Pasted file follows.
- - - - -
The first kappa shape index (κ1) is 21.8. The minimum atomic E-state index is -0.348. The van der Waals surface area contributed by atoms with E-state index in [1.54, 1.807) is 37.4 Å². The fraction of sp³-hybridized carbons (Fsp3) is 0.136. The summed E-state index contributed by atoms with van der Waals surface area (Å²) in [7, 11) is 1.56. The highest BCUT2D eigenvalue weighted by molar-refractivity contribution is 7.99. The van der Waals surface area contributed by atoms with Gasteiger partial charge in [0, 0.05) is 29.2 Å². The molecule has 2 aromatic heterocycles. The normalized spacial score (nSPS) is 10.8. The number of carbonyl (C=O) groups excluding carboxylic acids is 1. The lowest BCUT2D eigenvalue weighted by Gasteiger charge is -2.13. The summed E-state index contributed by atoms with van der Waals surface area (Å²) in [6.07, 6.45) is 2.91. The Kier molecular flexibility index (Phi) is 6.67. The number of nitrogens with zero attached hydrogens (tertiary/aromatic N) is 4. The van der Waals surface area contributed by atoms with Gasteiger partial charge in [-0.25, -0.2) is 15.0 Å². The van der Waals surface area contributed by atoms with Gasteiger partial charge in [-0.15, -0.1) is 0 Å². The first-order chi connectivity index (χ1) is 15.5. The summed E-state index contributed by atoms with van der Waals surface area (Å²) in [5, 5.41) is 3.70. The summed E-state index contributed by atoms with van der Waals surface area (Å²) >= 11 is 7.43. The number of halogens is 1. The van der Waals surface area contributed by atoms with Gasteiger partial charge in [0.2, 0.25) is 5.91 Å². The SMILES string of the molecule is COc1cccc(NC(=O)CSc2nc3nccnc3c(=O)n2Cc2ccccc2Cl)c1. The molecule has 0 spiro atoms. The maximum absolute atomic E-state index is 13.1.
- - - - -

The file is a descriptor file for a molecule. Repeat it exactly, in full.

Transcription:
The first kappa shape index (κ1) is 21.8. The minimum atomic E-state index is -0.348. The van der Waals surface area contributed by atoms with E-state index in [1.54, 1.807) is 37.4 Å². The fraction of sp³-hybridized carbons (Fsp3) is 0.136. The summed E-state index contributed by atoms with van der Waals surface area (Å²) in [7, 11) is 1.56. The highest BCUT2D eigenvalue weighted by molar-refractivity contribution is 7.99. The van der Waals surface area contributed by atoms with Gasteiger partial charge in [0, 0.05) is 29.2 Å². The molecule has 2 aromatic heterocycles. The normalized spacial score (nSPS) is 10.8. The number of carbonyl (C=O) groups excluding carboxylic acids is 1. The lowest BCUT2D eigenvalue weighted by Gasteiger charge is -2.13. The summed E-state index contributed by atoms with van der Waals surface area (Å²) in [6.07, 6.45) is 2.91. The Kier molecular flexibility index (Phi) is 6.67. The number of nitrogens with zero attached hydrogens (tertiary/aromatic N) is 4. The van der Waals surface area contributed by atoms with Gasteiger partial charge in [-0.25, -0.2) is 15.0 Å². The van der Waals surface area contributed by atoms with Gasteiger partial charge in [-0.15, -0.1) is 0 Å². The first-order chi connectivity index (χ1) is 15.5. The summed E-state index contributed by atoms with van der Waals surface area (Å²) in [5, 5.41) is 3.70. The summed E-state index contributed by atoms with van der Waals surface area (Å²) >= 11 is 7.43. The number of halogens is 1. The van der Waals surface area contributed by atoms with Gasteiger partial charge in [0.2, 0.25) is 5.91 Å². The SMILES string of the molecule is COc1cccc(NC(=O)CSc2nc3nccnc3c(=O)n2Cc2ccccc2Cl)c1. The molecule has 0 spiro atoms. The maximum absolute atomic E-state index is 13.1.